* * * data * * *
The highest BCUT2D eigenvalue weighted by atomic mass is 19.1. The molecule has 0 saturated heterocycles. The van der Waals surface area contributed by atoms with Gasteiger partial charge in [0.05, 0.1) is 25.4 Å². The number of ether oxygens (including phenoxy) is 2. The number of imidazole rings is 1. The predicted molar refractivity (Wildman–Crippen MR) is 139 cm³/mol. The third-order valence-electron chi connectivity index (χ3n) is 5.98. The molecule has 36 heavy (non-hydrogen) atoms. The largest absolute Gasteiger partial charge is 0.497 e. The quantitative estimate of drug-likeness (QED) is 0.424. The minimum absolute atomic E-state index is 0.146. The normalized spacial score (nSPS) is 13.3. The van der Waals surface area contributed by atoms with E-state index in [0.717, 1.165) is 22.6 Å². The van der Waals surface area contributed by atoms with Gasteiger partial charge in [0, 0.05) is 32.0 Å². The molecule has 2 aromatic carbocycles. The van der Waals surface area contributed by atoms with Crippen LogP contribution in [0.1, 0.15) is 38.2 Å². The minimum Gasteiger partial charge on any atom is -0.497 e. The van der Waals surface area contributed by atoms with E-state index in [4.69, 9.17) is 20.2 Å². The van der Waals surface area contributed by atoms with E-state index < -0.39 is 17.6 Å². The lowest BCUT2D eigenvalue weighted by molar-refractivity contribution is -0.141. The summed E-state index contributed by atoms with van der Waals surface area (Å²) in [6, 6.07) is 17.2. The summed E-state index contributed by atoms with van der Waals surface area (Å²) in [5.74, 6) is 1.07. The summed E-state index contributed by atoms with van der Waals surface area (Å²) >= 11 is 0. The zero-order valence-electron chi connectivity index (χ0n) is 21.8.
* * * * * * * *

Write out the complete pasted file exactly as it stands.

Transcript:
The highest BCUT2D eigenvalue weighted by atomic mass is 19.1. The molecule has 0 saturated heterocycles. The van der Waals surface area contributed by atoms with Gasteiger partial charge in [0.05, 0.1) is 25.4 Å². The number of ether oxygens (including phenoxy) is 2. The number of imidazole rings is 1. The predicted molar refractivity (Wildman–Crippen MR) is 139 cm³/mol. The third-order valence-electron chi connectivity index (χ3n) is 5.98. The molecule has 36 heavy (non-hydrogen) atoms. The largest absolute Gasteiger partial charge is 0.497 e. The quantitative estimate of drug-likeness (QED) is 0.424. The minimum absolute atomic E-state index is 0.146. The normalized spacial score (nSPS) is 13.3. The van der Waals surface area contributed by atoms with E-state index in [0.717, 1.165) is 22.6 Å². The van der Waals surface area contributed by atoms with Gasteiger partial charge in [0, 0.05) is 32.0 Å². The molecule has 2 aromatic carbocycles. The van der Waals surface area contributed by atoms with Crippen LogP contribution in [0.1, 0.15) is 38.2 Å². The minimum Gasteiger partial charge on any atom is -0.497 e. The van der Waals surface area contributed by atoms with E-state index in [4.69, 9.17) is 20.2 Å². The van der Waals surface area contributed by atoms with E-state index < -0.39 is 17.6 Å². The lowest BCUT2D eigenvalue weighted by molar-refractivity contribution is -0.141. The summed E-state index contributed by atoms with van der Waals surface area (Å²) in [6, 6.07) is 17.2. The summed E-state index contributed by atoms with van der Waals surface area (Å²) in [5.74, 6) is 1.07. The summed E-state index contributed by atoms with van der Waals surface area (Å²) >= 11 is 0. The zero-order valence-electron chi connectivity index (χ0n) is 21.8.